Pleas for Chancellor to use Autumn Statement to freeze business rates – but do nothing else

November 18, 2013

The managing partner of West accountants Bishop Fleming has a simple, one-word recommendation for what Chancellor George Osborne should do in his Autumn Statement next month – nothing.

Matthew Lee believes if the Chancellor, pictured, is serious about ensuring the economic recovery takes hold and benefits business then he should resist the temptation to introduce new measures and tinker with taxation on December 5.

Also today Business West, which runs Bristol Chamber of Commerce, is calling on Mr Osborne to freeze business rates for two years and launch an extensive review to completely reform the business rates system by 2015 and replace it with a more responsive and transparent system.

Mr Lee said: “He would do every business a favour by freezing any legislative changes to business for five years, to give everyone a chance to catch up with the dizzying array of changes over recent years.”

With the prospect of the Chancellor doing nothing highly unlikely, Mr Lee believes he could instead implement the recommendations of his own Office for Tax Simplification (OTS).

“It really is time to stop talking about tax simplification and getting on with all the obvious ways of simplifying our grotesquely complicated tax system,” said Mr Lee.

If the Chancellor feels the need to announce more changes, Mr Lee suggests the following:

  • Scrap the auto-enrolment pension project. It won’t work and it won’t deliver worthwhile pensions: far better, simpler and cheaper is to increase National Insurance contributions by 3% – ring-fenced to boost state pension payments.
  • Listen to the business community, rather than the Treasury, and grasp the nettle of reforming business rates – an iniquitous imposition on UK businesses.
  • Recognise that NIC contributions provide an easy way to do so much good: exempting employers from NIC payments for workers aged more than 65 should be obvious, while exempting employers’ NIC payments for apprentices and trainees will boost employment.
  • Put an end to all those dubious tax-avoidance schemes by getting HMRC to move more quickly: they should be approving or disapproving those schemes from the outset – not leaving it for ‘investors’ to wait for a decision after they have been persuaded to participate in one of those schemes. Taxpayers deserve to know, in advance, what is permissible.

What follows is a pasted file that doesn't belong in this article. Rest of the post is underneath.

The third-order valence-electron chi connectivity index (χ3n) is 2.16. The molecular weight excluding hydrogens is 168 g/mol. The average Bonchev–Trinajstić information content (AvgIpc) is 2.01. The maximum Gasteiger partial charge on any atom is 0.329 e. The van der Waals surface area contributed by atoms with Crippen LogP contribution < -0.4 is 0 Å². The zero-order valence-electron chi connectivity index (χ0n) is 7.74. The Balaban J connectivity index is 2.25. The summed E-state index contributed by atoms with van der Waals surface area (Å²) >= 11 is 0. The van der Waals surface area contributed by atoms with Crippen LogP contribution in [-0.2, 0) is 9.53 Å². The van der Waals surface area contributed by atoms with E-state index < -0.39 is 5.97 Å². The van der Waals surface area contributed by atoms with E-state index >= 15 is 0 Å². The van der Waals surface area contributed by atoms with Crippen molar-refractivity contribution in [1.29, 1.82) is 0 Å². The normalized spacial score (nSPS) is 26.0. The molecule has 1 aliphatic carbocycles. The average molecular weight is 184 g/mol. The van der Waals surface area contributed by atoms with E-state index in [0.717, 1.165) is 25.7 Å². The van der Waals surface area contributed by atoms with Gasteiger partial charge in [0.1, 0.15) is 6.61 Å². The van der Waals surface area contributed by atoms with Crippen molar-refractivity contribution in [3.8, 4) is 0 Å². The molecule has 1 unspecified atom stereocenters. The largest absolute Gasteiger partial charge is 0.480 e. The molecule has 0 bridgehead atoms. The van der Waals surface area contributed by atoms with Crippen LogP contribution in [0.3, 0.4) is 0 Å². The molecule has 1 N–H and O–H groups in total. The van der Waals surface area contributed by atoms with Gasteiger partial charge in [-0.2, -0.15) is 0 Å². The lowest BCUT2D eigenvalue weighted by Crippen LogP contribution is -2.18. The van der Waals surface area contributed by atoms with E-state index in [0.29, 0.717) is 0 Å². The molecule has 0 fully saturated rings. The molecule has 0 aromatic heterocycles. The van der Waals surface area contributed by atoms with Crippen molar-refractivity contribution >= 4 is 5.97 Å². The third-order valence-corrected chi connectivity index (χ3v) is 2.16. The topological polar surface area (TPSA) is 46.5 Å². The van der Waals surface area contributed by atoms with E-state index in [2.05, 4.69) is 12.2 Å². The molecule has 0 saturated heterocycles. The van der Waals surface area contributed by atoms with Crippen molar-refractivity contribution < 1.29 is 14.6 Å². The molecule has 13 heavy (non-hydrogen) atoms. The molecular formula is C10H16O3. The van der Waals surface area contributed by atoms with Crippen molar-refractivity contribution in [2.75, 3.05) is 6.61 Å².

• Scrap the family allowance changes that have pulled thousands of people into the net of having to do a tax return and created a poverty trap for some people where the effective tax rates are over 70%, and achieve long-term savings by scrapping for children born after 2015.
  • Scrap Gordon Brown’s complex tax credits that are causing chaos, with millions of pounds given out incorrectly to people who then cannot afford to repay it. It costs a packet to administer and most people have no idea how it works. Swapping allowances between spouses would be fairer and very simple to administer.
  • Learn from what you’ve already done: another Stamp Duty holiday on property sales will deliver a bigger boost to the crucial housing market than the dangerous scheme to guarantee mortgages that can be used for second homes and trigger another toxic property bubble.

Bishop Fleming has seven offices across the region including Bristol.

Meanwhile Phil Smith, managing director of Business West, which also runs the Bristol Initiative, said there was no question that the business rates system was broken.

“This is a tax that hits companies of all sizes long before they a make profit, and acts as a drag on business growth and investment,” he said.

“Firms across the UK have been crying out for relief from these burdensome taxes for years, but so far their pleas have been ignored. It is cynical to freeze council tax while allowing the pain caused by business rates to continue, and goes against pro-business pledges made by the Government.

“The cost of spiralling business rate bills is without a doubt the most commonly cited issue facing firms’ ability to grow. We have just seen that RPI inflation dropped off in October after a spike in September. But it is the higher figure used to determine the additional tax that businesses pay. Now, firms across the country have reached boiling point, and demand action to reform the system as a whole.

“The Chancellor should use the Autumn Statement to announce a two-year freeze on business rates, along with a root and branch reform of the entire system. We need a new framework that is more flexible, transparent and responsive to changes in the economic environment. We know this costs money, but there is scope to do it within the Government’s fiscal plan. That way, businesses can put more money into driving economic growth, which benefits UK plc far more than the cost to the Treasury.”





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